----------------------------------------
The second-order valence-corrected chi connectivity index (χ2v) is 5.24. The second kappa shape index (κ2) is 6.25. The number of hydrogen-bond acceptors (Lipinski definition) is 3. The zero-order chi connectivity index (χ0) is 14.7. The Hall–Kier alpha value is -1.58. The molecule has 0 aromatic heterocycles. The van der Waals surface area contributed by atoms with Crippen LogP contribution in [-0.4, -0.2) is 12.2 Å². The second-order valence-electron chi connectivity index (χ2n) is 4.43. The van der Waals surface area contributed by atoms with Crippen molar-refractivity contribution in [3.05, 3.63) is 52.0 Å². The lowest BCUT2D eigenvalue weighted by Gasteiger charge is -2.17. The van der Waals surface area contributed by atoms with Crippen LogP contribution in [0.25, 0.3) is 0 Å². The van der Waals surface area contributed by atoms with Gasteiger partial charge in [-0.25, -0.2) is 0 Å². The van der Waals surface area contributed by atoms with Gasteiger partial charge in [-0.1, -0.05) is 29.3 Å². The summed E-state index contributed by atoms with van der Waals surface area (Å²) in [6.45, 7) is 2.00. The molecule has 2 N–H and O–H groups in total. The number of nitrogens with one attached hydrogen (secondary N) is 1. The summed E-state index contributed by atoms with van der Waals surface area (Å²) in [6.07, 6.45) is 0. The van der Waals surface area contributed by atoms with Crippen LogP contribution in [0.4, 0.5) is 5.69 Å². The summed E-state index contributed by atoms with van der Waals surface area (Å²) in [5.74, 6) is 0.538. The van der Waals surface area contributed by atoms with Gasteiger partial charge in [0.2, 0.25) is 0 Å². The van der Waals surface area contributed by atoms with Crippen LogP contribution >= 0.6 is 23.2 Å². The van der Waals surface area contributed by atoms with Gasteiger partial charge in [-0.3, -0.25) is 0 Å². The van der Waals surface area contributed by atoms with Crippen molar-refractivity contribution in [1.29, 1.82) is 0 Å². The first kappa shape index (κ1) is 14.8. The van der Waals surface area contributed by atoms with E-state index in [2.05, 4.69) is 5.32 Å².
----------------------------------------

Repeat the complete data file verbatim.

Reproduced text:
The second-order valence-corrected chi connectivity index (χ2v) is 5.24. The second kappa shape index (κ2) is 6.25. The number of hydrogen-bond acceptors (Lipinski definition) is 3. The zero-order chi connectivity index (χ0) is 14.7. The Hall–Kier alpha value is -1.58. The molecule has 0 aromatic heterocycles. The van der Waals surface area contributed by atoms with Crippen LogP contribution in [-0.4, -0.2) is 12.2 Å². The second-order valence-electron chi connectivity index (χ2n) is 4.43. The van der Waals surface area contributed by atoms with Crippen molar-refractivity contribution in [3.05, 3.63) is 52.0 Å². The lowest BCUT2D eigenvalue weighted by Gasteiger charge is -2.17. The van der Waals surface area contributed by atoms with Crippen LogP contribution in [0.25, 0.3) is 0 Å². The van der Waals surface area contributed by atoms with Gasteiger partial charge in [-0.25, -0.2) is 0 Å². The van der Waals surface area contributed by atoms with Gasteiger partial charge in [-0.1, -0.05) is 29.3 Å². The summed E-state index contributed by atoms with van der Waals surface area (Å²) in [6.45, 7) is 2.00. The molecule has 2 N–H and O–H groups in total. The number of nitrogens with one attached hydrogen (secondary N) is 1. The summed E-state index contributed by atoms with van der Waals surface area (Å²) in [6.07, 6.45) is 0. The van der Waals surface area contributed by atoms with Crippen LogP contribution in [0.4, 0.5) is 5.69 Å². The summed E-state index contributed by atoms with van der Waals surface area (Å²) in [5.74, 6) is 0.538. The van der Waals surface area contributed by atoms with Gasteiger partial charge in [0.2, 0.25) is 0 Å². The van der Waals surface area contributed by atoms with Crippen LogP contribution >= 0.6 is 23.2 Å². The van der Waals surface area contributed by atoms with Gasteiger partial charge in [-0.3, -0.25) is 0 Å². The van der Waals surface area contributed by atoms with Crippen molar-refractivity contribution in [1.29, 1.82) is 0 Å². The first kappa shape index (κ1) is 14.8. The van der Waals surface area contributed by atoms with E-state index in [2.05, 4.69) is 5.32 Å².